The prevalence of guns may or may not have a detrimental effect on a child’s psyche and outlook. I am no psychologist. There was once a time when firearms such as hunting rifles were ubiquitous, yet hardly anyone batted an eye at their appearance. The culture has degraded to the point where anyone carrying a gun who isn’t a sanctioned government officer is deemed a danger to others. It’s a task of extreme difficulty to pinpoint where the downward slide began. The rise of statism, moral relativism, and total war has undeniably had a negative effect on how individuals view themselves in civilized society. The degree of degeneration varies between areas, but it’s not hard to recognize the causal effect.
Placing armed guards in schools shows that the state’s only reaction to force is the imposition of more force. This is necessarily a clumsy process, if only for the bureaucracy involved. It only makes sense that the relative rarity that are school shootings are met with dumb aggression. The concept of compelling a bunch of children into a central location is not given a second thought. Public education – an institution founded for the purpose of subverting parental and parochial influence through mechanized indoctrination – goes unquestioned. The violence in inner-city schools, both interracial and among races, is ignored with calls for more government funding.
For all its failures, public schooling marches on – taking generation after generation down the path of imbecility. Marketplaces have a tendency to weed out inferiority, or at least if that’s what the consumer wishes. But even the most adamant supporters of laissez-faire dare not challenge the de facto monopoly the state has on education. Doing so ends up characterized as “loathing knowledge” while harboring a sick desire for children to reach adulthood wholly ignorant of the world around them. The very possibility that education remains under government control to ensure students are only exposed to “approved of” information is cast off as paranoid yammering.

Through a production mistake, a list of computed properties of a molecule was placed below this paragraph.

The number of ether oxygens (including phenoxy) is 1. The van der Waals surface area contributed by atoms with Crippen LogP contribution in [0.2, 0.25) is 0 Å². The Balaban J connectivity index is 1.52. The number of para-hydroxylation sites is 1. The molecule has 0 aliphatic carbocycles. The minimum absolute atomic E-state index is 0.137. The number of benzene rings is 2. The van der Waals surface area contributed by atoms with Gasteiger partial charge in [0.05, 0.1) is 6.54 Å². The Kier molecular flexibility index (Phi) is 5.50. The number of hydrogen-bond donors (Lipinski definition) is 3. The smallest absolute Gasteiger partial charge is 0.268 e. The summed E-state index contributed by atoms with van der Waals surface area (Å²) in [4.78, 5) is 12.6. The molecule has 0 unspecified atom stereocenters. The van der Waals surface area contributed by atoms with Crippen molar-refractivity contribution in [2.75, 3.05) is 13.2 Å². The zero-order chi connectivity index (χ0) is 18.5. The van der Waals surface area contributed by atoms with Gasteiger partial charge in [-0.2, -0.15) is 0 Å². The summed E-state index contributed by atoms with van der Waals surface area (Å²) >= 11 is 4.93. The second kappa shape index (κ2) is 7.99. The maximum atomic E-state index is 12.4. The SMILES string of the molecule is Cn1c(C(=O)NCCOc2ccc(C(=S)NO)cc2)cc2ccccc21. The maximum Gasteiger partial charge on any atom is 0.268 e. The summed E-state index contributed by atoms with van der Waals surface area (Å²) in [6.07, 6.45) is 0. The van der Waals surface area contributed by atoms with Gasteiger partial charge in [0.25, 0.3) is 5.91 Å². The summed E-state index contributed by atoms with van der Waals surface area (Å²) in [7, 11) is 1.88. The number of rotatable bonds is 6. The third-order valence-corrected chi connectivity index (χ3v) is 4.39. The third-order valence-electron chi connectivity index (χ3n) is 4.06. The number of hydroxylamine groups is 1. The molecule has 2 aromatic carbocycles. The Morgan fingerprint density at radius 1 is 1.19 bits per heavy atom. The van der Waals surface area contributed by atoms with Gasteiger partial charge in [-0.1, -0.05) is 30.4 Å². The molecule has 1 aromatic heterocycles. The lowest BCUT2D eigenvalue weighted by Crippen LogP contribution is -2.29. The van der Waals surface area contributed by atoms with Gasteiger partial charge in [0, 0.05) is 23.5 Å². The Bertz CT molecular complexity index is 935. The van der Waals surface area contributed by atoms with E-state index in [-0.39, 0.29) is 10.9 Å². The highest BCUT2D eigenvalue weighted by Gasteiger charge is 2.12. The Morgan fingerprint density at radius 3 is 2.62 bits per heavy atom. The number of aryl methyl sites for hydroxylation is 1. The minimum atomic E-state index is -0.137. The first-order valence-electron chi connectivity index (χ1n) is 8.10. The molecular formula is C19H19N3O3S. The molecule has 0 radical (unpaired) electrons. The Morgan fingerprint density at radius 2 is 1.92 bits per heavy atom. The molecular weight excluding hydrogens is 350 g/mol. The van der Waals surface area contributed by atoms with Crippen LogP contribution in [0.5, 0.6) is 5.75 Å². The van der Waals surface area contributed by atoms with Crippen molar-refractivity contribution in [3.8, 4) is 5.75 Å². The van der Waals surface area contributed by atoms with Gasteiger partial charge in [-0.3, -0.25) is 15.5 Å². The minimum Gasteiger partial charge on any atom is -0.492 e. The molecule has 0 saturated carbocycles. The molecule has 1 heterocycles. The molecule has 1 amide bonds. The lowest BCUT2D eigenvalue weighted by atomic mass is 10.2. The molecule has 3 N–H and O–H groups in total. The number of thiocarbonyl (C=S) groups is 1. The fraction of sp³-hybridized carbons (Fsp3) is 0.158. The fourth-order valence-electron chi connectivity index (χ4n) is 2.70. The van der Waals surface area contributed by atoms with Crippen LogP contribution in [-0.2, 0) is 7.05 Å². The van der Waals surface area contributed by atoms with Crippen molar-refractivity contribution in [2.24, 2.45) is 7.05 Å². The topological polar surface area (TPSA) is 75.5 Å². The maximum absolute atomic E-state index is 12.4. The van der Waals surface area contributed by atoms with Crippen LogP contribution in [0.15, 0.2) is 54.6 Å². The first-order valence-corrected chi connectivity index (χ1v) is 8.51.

The unwillingness, or actual inability, to denounce what truly ails us leaves most arguments void of effectiveness and consistency. There are all types of justification for the state in writing. They proliferate through university textbooks and newspaper columns. Defenses waged in favor of individual liberty all too often leave a trapdoor for government intervention. The arguers stay blind to the truth that state force will always be blunt, and that enforcers will always be driven by a lust for societal control.
Talk of government reform has become so common that it has lost almost all meaning. The scope of debate rests between goal posts that, in Albert Jay Nock’s pointed phrase, one “could not get a sheet of cigarette paper between.” Everyone has an opinion on what steps must be taken to fix the unfixable. Taming the state and putting “good” folks in charge is the equivalent of squaring a circle. It must only be opposed root-and-branch. Less the entire edifice of monopoly aggression is replaced with total volunteerism, we will remain subject to the state’s forceful and impulsive solutions.